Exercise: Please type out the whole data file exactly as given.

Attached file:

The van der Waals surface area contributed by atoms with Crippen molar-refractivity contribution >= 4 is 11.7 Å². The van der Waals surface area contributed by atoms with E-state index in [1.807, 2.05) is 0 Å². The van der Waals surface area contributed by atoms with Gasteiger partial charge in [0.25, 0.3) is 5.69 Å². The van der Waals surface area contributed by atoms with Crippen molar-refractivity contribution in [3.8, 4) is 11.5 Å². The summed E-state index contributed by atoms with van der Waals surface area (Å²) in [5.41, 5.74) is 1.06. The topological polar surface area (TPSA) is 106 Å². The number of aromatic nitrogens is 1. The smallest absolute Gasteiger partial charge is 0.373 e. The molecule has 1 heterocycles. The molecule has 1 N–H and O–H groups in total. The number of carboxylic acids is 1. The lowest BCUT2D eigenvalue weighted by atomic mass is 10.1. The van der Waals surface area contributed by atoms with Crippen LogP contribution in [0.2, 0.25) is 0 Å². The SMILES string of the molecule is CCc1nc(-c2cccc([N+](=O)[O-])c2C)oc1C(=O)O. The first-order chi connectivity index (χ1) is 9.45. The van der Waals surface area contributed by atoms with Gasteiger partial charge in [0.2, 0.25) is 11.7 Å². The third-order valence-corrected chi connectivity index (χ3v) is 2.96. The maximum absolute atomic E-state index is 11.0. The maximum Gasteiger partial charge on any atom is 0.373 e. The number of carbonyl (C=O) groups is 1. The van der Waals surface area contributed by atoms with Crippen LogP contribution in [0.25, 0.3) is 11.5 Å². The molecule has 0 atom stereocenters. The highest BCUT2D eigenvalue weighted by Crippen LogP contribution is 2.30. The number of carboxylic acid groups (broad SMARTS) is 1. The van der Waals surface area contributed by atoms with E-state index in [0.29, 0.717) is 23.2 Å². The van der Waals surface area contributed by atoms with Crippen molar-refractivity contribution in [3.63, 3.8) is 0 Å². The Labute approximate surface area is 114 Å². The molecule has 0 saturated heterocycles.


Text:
The van der Waals surface area contributed by atoms with Crippen molar-refractivity contribution >= 4 is 11.7 Å². The van der Waals surface area contributed by atoms with E-state index in [1.807, 2.05) is 0 Å². The van der Waals surface area contributed by atoms with Gasteiger partial charge in [0.25, 0.3) is 5.69 Å². The van der Waals surface area contributed by atoms with Crippen molar-refractivity contribution in [3.8, 4) is 11.5 Å². The summed E-state index contributed by atoms with van der Waals surface area (Å²) in [5.41, 5.74) is 1.06. The topological polar surface area (TPSA) is 106 Å². The number of aromatic nitrogens is 1. The smallest absolute Gasteiger partial charge is 0.373 e. The molecule has 1 heterocycles. The molecule has 1 N–H and O–H groups in total. The number of carboxylic acids is 1. The lowest BCUT2D eigenvalue weighted by atomic mass is 10.1. The van der Waals surface area contributed by atoms with Crippen LogP contribution in [0.2, 0.25) is 0 Å². The SMILES string of the molecule is CCc1nc(-c2cccc([N+](=O)[O-])c2C)oc1C(=O)O. The first-order chi connectivity index (χ1) is 9.45. The van der Waals surface area contributed by atoms with Gasteiger partial charge in [0.2, 0.25) is 11.7 Å². The third-order valence-corrected chi connectivity index (χ3v) is 2.96. The maximum absolute atomic E-state index is 11.0. The maximum Gasteiger partial charge on any atom is 0.373 e. The number of carbonyl (C=O) groups is 1. The van der Waals surface area contributed by atoms with Crippen LogP contribution in [0.25, 0.3) is 11.5 Å². The molecule has 0 atom stereocenters. The highest BCUT2D eigenvalue weighted by Crippen LogP contribution is 2.30. The number of carboxylic acid groups (broad SMARTS) is 1. The van der Waals surface area contributed by atoms with E-state index in [0.29, 0.717) is 23.2 Å². The van der Waals surface area contributed by atoms with Crippen molar-refractivity contribution in [3.63, 3.8) is 0 Å². The Labute approximate surface area is 114 Å². The molecule has 0 saturated heterocycles.